Data management challenges are top of mind at Project Convergence 22

Military service members assigned to the 7th Air Support Operations Squadron, Fort Bliss, Texas, and 729th Air Control Squadron, Hill Air Force Base, Utah, conduct warfare operations at the Tactical Operations Center-Light (TOC-L) on Oct. 14, 2022, during Project Convergence 22 experimentation at March Air Reserve Base, California. PC22, a multimonth event, enables the Department of Defense and its multinational partners to assess future warfighting concepts and capabilities. (U.S. Army photo by Spc. Brenda Salgado)

The Army is making progress on processing and accessing data for faster and better decision-making, but much more work needs to be done, according to senior leaders.

This year’s capstone Project Convergence experiment saw improvement in standardizing data compared to last year’s event, Army Secretary Christine Wormuth said.

“This is a point of continuity, I would say, from Project Convergence 21, is we still need to keep working on how do we standardize the data so that we’re all able to access it and we’re all able to share it across services, across platforms. I think we’re making progress on that, but there’s still work that has to be done,” Wormuth told reporters during a media roundtable on Wednesday.

Project Convergence is an annual experiment put on by the Army to test the interoperability of systems across the service as well as the other services and multinational partners. It is the Army’s contribution to the Pentagon’s push for Joint All-Domain Command and Control (JADC2), which envisions how systems across the entire battlespace could be more tightly networked and connected to provide the right data to commanders on faster timelines.

Turning the Army into a data-centric service is one of Wormuth’s top priorities as secretary. This essentially means starting with data as the foundation for operations as opposed to platforms.

“My second objective is to ensure the Army becomes more data-centric and can conduct operations in contested environments, which will enable our ability to prevail on the future battlefield,” she said in February in a memo to the force. “Doing so will allow us to embrace emerging technologies to become a more effective and efficient force that can project power in cyberspace and defend our networks, weapons, and data from cyber threats.”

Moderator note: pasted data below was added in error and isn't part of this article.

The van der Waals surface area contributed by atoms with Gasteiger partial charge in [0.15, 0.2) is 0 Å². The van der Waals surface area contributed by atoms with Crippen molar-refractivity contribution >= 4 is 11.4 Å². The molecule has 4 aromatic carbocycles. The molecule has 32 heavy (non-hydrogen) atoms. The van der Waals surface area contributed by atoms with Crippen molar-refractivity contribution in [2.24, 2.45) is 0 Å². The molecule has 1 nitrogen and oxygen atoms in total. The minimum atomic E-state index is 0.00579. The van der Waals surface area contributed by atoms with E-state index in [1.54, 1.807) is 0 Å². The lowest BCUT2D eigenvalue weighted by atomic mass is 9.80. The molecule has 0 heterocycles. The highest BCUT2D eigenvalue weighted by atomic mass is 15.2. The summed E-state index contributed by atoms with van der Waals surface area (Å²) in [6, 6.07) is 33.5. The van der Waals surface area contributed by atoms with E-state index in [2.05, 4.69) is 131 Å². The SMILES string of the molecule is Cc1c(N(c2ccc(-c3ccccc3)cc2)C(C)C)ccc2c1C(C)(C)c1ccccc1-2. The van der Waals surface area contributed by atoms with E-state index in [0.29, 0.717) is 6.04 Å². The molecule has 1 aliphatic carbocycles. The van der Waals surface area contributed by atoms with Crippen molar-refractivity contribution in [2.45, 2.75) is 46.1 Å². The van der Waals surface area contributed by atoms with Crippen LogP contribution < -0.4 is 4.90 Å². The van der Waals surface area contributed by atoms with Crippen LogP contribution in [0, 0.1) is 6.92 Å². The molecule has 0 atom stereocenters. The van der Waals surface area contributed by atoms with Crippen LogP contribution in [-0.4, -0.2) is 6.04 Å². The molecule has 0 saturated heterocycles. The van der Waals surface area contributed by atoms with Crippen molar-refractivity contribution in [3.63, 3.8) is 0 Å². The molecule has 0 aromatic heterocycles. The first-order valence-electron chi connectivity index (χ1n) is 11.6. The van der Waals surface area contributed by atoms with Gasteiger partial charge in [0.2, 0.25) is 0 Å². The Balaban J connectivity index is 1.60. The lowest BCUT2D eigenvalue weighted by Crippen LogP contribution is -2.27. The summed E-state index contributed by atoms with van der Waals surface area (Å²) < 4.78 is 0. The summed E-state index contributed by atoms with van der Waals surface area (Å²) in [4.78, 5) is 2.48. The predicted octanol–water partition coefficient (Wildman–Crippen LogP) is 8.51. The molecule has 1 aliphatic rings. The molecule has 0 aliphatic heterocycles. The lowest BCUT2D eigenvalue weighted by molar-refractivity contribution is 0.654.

JADC2 will require getting data to commanders faster so they can make better informed decisions more rapidly than their adversaries and close kill chains quicker.

“It’s about speed, range and convergence and how quickly can you make a decision on targeting is where you get the decision dominance and the overmatch that we think we need [in] the future battles,” Gen. James McConville, chief of staff of the Army, told reporters.

Part of the issue is standardizing and understanding data so that it can get to the right sources. Wormuth said the Army, and the Department of Defense writ large, is awash in data, so the challenge is determining how to make it more actionable.

“A lot of the challenge is going to be figuring out, how do we process that as quickly as we can? And I think we did see some real … improvements in terms of how quickly we were able to take information and change it into what I would call more actionable knowledge,” she said, regarding the experimentation at Project Convergence 22.

Wormuth noted that another aspect of that challenge is getting commanders trained to understand data.

“Commanders are going to have to figure out what are the critical information requirements that they need so that they’re not overwhelmed by that data. To me, that’s something we’re going to have to be thinking about,” she said. “How are we training future commanders to think about what are those [commander’s critical information requirements] so that they can not be overwhelmed by the data?”